Still since nearly every manufacturer is making both cellular and wireless only tablets there’s got to be something to it, even if I can’t figure it out. There’s a lot to be said about the convenience factor and I’m sure a lot of people are willing to pay the extra just to make sure they can always use their device wherever they are but I, for one, can’t seem to get a grip on it. So I’ll put it out to the wisdom of the crowd: what are your use cases for a cellular enabled tablet?
This morning was unlike any other. With our successful conquering of the New York metro yesterday we had successfully covered more distance in any of the previous days without the hassle of walking from one place to another. This in turn meant that my foot had ample time to recover and this morning had it feeling like it was as good as new. This made everything else look better by comparison and with our breakfast worked out thanks to a tip from Nick I was feeling good about this day, even though we hadn’t given much thought to what we would do. We went down to one of the Pret a Mangers and ordered ourselves up a couple lattes and some misc breakfast things before sitting down to plan our day.
It might’ve just been the store we went to but the coffee was unfortunately atrocious, with that distinct burn taste that has plagued many of the other places we had visited. Still the breakfast bits we had picked up were fresh and quite good so overall it wasn’t terrible. The walk to this particular store had brought us past some places we had past on a previous day whereby we had spotted Midtown Comics. We wandered over there to check out their stock and I was instantly surprised by the large collection they had, many times that I had seen in any comic store in Australia. The second floor also stocked a large collection of comics with a good selection of figurines and models. Despite their incredibly cheap prices I still didn’t end up parting with any cash to grab them as I could get them online if I really wanted. Still I was in the minority there with most people there having several comics under their arms. Had I actually read any comics in the past decade I’m sure I would have too.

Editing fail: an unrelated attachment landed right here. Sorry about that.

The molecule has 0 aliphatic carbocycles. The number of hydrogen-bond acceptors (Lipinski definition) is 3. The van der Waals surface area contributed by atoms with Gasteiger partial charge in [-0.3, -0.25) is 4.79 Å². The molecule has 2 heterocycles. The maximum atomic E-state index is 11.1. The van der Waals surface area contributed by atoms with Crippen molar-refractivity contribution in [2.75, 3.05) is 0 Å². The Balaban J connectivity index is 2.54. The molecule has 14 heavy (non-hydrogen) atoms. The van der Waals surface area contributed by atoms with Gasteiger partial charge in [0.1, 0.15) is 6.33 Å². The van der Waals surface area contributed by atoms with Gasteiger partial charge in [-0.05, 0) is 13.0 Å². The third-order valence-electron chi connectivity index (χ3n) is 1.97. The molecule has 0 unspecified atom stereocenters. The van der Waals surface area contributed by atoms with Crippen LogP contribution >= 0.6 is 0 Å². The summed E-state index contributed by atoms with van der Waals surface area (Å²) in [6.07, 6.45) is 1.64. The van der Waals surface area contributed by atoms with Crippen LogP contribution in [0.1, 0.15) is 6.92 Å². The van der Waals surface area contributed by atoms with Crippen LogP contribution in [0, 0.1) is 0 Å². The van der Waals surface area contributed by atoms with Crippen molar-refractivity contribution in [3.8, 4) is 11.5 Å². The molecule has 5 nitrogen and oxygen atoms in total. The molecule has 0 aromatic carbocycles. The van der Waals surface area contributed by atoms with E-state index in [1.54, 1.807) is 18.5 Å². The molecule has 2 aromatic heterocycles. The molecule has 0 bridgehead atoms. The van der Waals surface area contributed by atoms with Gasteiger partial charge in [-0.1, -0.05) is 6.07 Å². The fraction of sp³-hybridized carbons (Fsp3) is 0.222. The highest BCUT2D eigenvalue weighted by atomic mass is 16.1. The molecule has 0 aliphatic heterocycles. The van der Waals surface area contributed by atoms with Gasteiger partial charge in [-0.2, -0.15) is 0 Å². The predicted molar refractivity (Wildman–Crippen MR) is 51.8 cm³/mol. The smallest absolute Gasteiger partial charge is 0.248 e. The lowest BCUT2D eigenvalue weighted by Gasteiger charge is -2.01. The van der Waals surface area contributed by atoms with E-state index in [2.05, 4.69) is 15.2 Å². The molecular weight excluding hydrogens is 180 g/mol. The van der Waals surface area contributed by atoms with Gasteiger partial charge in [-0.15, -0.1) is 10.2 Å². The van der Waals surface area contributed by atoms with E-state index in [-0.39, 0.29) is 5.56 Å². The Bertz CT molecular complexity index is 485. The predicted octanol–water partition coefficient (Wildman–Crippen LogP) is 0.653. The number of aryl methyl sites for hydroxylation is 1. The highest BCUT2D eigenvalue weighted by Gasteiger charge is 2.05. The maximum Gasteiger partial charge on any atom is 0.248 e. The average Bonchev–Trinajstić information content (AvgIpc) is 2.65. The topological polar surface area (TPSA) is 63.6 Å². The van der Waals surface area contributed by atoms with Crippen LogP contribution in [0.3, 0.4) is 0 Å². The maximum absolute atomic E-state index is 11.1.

After Midtown Comics we started walking back towards to the hotel when we noticed Madam Tussauds Wax Museum and decided it was well worth a look in. It’s unfortunately not a part of the New York City ticket book we had bought the previous day nor is there any deal there for having the book but I had wanted to see this place anyway so we bought ourselves some tickets. The first room was set up as a celebrity after party and there was one person in particular I wanted to get a photo with:
That particular photo got quite a few laughs from the onlookers even from those in Miley’s target demographic. We spent the next couple hours posing with dozens of the other wax figurines getting some good and not so good pictures. There was also a Wizard of Oz “4D” experience which was the old film redone to use 3D with some added effects like air jets in the seats and water jets in the roof. It was pretty mediocre and highlighted all the reasons why 2D movies should never be redone in 3D, especially if you’re going to be as half assed about it as they were. In essence most scenes had 2 planes of view with everything either being in focus or out adding little to the movie itself. Unfortunately it seems like Avatar is still the only example I can point to of where 3D can be done to add something to a movie, rather than dollars to the ticket price.